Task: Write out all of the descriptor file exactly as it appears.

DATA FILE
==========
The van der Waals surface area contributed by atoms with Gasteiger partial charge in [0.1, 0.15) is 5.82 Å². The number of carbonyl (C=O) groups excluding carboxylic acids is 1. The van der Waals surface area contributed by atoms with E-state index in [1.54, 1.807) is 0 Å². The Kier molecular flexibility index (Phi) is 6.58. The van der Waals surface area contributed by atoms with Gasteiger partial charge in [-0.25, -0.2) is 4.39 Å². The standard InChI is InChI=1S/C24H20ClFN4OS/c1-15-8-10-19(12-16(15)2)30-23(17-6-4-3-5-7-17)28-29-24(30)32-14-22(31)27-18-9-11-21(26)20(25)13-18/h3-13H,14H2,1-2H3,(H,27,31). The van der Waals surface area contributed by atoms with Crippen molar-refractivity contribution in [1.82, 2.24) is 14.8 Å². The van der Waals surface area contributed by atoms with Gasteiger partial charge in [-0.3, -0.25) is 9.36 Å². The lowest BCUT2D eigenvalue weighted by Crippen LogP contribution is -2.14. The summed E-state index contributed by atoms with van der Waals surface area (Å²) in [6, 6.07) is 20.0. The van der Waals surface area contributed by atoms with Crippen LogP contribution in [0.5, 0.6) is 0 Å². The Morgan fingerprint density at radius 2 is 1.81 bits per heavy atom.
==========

The van der Waals surface area contributed by atoms with Gasteiger partial charge in [0.1, 0.15) is 5.82 Å². The number of carbonyl (C=O) groups excluding carboxylic acids is 1. The van der Waals surface area contributed by atoms with E-state index in [1.54, 1.807) is 0 Å². The Kier molecular flexibility index (Phi) is 6.58. The van der Waals surface area contributed by atoms with Gasteiger partial charge in [-0.25, -0.2) is 4.39 Å². The standard InChI is InChI=1S/C24H20ClFN4OS/c1-15-8-10-19(12-16(15)2)30-23(17-6-4-3-5-7-17)28-29-24(30)32-14-22(31)27-18-9-11-21(26)20(25)13-18/h3-13H,14H2,1-2H3,(H,27,31). The van der Waals surface area contributed by atoms with Crippen molar-refractivity contribution in [1.82, 2.24) is 14.8 Å². The van der Waals surface area contributed by atoms with Gasteiger partial charge in [-0.3, -0.25) is 9.36 Å². The lowest BCUT2D eigenvalue weighted by Crippen LogP contribution is -2.14. The summed E-state index contributed by atoms with van der Waals surface area (Å²) in [6, 6.07) is 20.0. The van der Waals surface area contributed by atoms with Crippen LogP contribution in [0.5, 0.6) is 0 Å². The Morgan fingerprint density at radius 2 is 1.81 bits per heavy atom.